My cellie went to seg, and I couldn’t have been happier. He was loud, lazy, obnoxious, messy, and he stank of sour body odor. Rarely a day passed that didn’t find me biting my tongue and swallowing my ire over his constantly grating behavior and personality. Oftentimes I longed to take all of my aggression and frustration out on his sneering face. His leaving also meant that, after nearly two years of banishment to the top bunk, I was finally going to be back on the bottom bunk where I felt that I truly belonged, and where life was so much better.
This was Friday evening and my elation lasted through the weekend as the bunk that I had vacated remained empty. Monday afternoon sent a tremor of anxious fear through my core when I found out that Luigi would be moving into the cell within the next few hours. Luigi was coming out of seg which is never a good sign. In fact he had lived in the building prior to his stint in seg. The last time I had seen Luigi he’d been beating another man with his fists.
It happened as I stood in line outside the chow hall after having eaten. The day was frigid and just past noon. The grass was covered in a thick carpet of snow that had fallen a few days previous—the walk had never been shoveled clear, so it was a slick layer of snow and ice stomped down by the feet of hundreds of inmates. I was standing with my shoulders hunched against the arctic winds, swaying from foot to foot to further combat the cold, and beginning to feel numbness my poorly protected legs. Luigi pushed his wiry frame past me in line, but I thought nothing of it. He did, however, catch my attention when he sped up and tackled a guy standing ten feet in front of me.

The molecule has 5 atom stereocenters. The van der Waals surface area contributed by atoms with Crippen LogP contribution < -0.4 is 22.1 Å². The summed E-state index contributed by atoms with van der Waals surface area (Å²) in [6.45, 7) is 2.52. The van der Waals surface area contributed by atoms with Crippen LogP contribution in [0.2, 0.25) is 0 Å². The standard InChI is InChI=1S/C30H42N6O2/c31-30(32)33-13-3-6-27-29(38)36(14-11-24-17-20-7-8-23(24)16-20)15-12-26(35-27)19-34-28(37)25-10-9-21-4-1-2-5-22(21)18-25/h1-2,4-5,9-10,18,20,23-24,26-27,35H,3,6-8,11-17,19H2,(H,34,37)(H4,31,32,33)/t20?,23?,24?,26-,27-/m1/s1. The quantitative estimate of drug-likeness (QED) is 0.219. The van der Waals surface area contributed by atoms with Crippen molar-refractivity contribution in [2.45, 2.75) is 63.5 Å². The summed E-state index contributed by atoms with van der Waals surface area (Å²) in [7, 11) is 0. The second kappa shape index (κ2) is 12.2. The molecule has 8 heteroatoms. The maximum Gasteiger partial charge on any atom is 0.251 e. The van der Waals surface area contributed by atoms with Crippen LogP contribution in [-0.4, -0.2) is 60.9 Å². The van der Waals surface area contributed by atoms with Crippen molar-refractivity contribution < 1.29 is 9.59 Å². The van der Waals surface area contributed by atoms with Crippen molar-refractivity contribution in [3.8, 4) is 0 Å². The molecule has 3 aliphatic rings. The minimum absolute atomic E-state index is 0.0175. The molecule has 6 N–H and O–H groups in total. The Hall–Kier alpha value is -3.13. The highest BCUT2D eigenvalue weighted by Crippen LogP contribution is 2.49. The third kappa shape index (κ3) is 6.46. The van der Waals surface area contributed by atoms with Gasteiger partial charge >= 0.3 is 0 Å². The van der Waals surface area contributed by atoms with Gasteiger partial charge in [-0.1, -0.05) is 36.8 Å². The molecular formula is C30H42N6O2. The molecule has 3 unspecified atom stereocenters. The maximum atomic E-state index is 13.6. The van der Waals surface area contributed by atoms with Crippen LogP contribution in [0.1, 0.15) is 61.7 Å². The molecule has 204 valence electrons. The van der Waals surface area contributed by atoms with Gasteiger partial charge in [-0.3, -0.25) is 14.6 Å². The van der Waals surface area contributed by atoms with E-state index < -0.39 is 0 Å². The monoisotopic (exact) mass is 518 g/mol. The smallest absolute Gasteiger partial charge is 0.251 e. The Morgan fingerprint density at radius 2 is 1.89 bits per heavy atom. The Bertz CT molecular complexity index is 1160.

Luigi caught him entirely unaware and he went down hard face first into the largely untouched patch of snow next to the sidewalk. When he struggled to roll over onto his back in order to defend himself, Luigi backed off just enough to let him perform the maneuver, but this wasn’t done out of mercy or some noble sense of fairness. It put him right where Luigi wanted him.
Luigi straddled the chest of his supine opponent and set to pummeling him about the head and chest. It was a slaughter. The guy on his back managed to raise his arms in meagre defense, but it didn’t help him much. Luigi delivered an unending cascade of fists that connected solidly with flesh eighty percent of the time. When Luigi’s assault was unsuccessful it deflected off a defensive limb and punched the snowy ground on either side of his victim’s head.
Luigi was an unfaltering machine. Left, right, left, right. Again and again and again. Snow flew skyward with each misplaced mortar blast of Luigi’s fists. It took far too long for one of the ten security staff members in the immediate vicinity to intervene and pull Luigi off. By the end Luigi had been striking a defenseless man who was only barely clinging to consciousness.
I’ve with and among violent men for years and have largely learned how to move through their ranks unscathed. Knowing that Luigi would be joining my six-man cell had me appropriately fearful because I had heard through the prison grapevine what the inciting spark was which led to the fight outside the chow hall.